Four girls want to go celebrate spring break, but are short on cash. Instead of getting jobs or asking any of their other friends for help, they decide to steal the money by robbing a small restaurant at gunpoint. With cash in hand, the young ladies make it to their destination. However, the good times can’t last forever and they get arrested. Lucky for them, a man named Alien(James Franco) has bailed them out, but his intentions may lead them on a much darker path then they had intended in this new movie from director Harmony Korine (“Gummo” “Kids“).
“Spring Breakers” is going to anger a lot of people. Especially those who are wishing for a campy crime feature with hot girls in bikinis packing guns. If you go into this thinking that it will be like “Project X” or other movie that celebrates debauchery, you will be disappointed. This is not the exploitation movie a la Disney Channel many thought it would be. This is an art house film and I almost laugh calling it that. It’s really difficult to say that this picture has a clear message or any real substance when we are being bombarded with images of girls shaking their asses and rubbing their breasts together. As much as I liked seeing naked girls on-screen, there came a point when the whole thing became kind of dull and meaningless.
I believe that was the intention Mr. Korine had with this movie. We are constantly sold these images of wild debauchery and sex all throughout the media whenever we think of spring break. We got “Girls Gone Wild” and reality shows featuring attractive men and women at the beach. It almost feels like it’s being orchestrated and conducted at times. In a way it’s become a kind of controlled rebellion and this movie mocks that idea. In one scene, some girl is talking to her Grandma about how amazing the place is and how they are now ready to face the future because they have a better understanding of who they are. This audio is then played over images of kids snorting coke, drinking heavily,and not having any sort of moral judgement or reasoning on their parts.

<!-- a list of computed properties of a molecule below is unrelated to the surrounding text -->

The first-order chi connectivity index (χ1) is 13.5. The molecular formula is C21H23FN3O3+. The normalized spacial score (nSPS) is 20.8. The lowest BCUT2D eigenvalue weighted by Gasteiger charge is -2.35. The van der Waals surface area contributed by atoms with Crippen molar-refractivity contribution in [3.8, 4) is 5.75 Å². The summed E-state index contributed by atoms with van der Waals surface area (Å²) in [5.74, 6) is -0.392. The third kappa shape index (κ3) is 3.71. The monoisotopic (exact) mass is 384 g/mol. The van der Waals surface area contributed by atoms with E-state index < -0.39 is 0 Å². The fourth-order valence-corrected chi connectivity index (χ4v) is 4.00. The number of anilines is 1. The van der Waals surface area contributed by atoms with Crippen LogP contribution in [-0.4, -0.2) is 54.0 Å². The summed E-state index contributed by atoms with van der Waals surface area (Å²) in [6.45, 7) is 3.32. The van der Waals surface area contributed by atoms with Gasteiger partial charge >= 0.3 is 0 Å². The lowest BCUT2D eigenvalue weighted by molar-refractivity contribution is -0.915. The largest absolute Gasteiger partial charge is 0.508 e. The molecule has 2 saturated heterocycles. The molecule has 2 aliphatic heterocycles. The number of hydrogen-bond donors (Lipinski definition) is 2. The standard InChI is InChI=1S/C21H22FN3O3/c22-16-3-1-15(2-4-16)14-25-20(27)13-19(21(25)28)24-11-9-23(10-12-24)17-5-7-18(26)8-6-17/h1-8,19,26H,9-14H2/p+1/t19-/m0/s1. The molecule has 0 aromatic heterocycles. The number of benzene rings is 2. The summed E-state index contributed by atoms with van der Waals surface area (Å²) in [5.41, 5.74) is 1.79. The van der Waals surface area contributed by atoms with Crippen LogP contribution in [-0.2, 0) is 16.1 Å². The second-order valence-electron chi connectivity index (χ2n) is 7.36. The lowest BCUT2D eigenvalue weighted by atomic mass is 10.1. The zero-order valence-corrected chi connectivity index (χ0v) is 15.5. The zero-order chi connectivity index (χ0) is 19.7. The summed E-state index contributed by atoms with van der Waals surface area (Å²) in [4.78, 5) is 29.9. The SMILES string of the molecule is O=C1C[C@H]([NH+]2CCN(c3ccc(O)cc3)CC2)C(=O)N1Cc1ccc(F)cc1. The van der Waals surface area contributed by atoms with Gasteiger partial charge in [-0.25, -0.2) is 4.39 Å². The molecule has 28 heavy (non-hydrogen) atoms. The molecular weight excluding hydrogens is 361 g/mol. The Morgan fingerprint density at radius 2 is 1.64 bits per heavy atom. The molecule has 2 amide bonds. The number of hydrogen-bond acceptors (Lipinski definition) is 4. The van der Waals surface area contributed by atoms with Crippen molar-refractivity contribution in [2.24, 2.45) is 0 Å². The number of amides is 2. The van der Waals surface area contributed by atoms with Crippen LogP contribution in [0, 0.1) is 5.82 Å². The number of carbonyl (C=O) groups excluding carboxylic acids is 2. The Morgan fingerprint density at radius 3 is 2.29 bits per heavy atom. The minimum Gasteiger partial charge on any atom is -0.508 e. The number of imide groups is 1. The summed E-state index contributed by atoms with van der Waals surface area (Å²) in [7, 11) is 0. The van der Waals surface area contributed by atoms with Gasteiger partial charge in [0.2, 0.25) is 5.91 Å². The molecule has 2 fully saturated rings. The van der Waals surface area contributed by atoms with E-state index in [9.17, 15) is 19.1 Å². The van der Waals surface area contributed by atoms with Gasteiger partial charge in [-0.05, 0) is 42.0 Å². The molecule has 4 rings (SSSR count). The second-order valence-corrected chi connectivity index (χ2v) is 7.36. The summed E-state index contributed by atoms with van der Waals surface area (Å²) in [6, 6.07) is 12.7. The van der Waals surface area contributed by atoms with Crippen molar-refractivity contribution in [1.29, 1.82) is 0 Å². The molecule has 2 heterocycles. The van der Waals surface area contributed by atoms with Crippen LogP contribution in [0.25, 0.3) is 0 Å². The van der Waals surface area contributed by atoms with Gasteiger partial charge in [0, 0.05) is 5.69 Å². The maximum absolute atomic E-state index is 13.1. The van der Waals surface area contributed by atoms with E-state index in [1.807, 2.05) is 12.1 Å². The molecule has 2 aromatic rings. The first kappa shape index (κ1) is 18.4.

If the movie was just an expose on spring break and the whole controlled chaos theory I envisioned, then this would have been much more enjoyable than it was. Unfortunately, none of the characters or story had any real motivation to keep me interested in either one. The only character that had any real back story was Faith(Selena Gomez) who is a devout christian and even attends religious meetings. She becomes seduced by the world of crime at first but comes to her senses halfway through the feature. I thought the story would focus more on her and her attempts to help save her friends, but her character is removed right after her big revelation while the rest of the girl get in deeper with Alien and his crimes.
I thought there would have been a better understanding of why they like this sort of world so much, but it never does. At least Alien, as flawed as he is, offers us an explanation of why does what he does. The movie wants to turn these characters into cinematic bad asses, and the images of these girls in hot pink ski masks and bikinis carrying big guns is a cool visual, but it never makes much sense in the context of the story. I really had to suspend my disbelief in the last fifteen minutes. If the movie didn’t have the cool cinematography by Benoit Debie (“Enter The Void“, “The Runaways“) or score by Cliff Martinez (“Drive“, “Contagion“) featuring Skrillex it would have been a much more horrible experience for me.
I really enjoyed Mr. Kornie’s script for “Kids“(Which was directed by Larry Clark) and I can’t help but think that if another director adapted this one it might have been different. Would the outcome be any better? Probably not. I don’t blame anyone for hating this movie, and I’m surprised I found elements of it that I actually liked. In no way is this a good movie, but I admire the effort. If you are a fan of this director’s other works, I recommend seeing it because it’s the only one of his movies that has this wide of a release. At the theatre I was at,both “SpringBreakers” and “Oz: The Great and Powerful” were put right next to each other. Both feature James Franco in two very completely different roles, and if you are a student of acting it would be an interesting assignment to see actors portray different roles.
4.5 out of 10.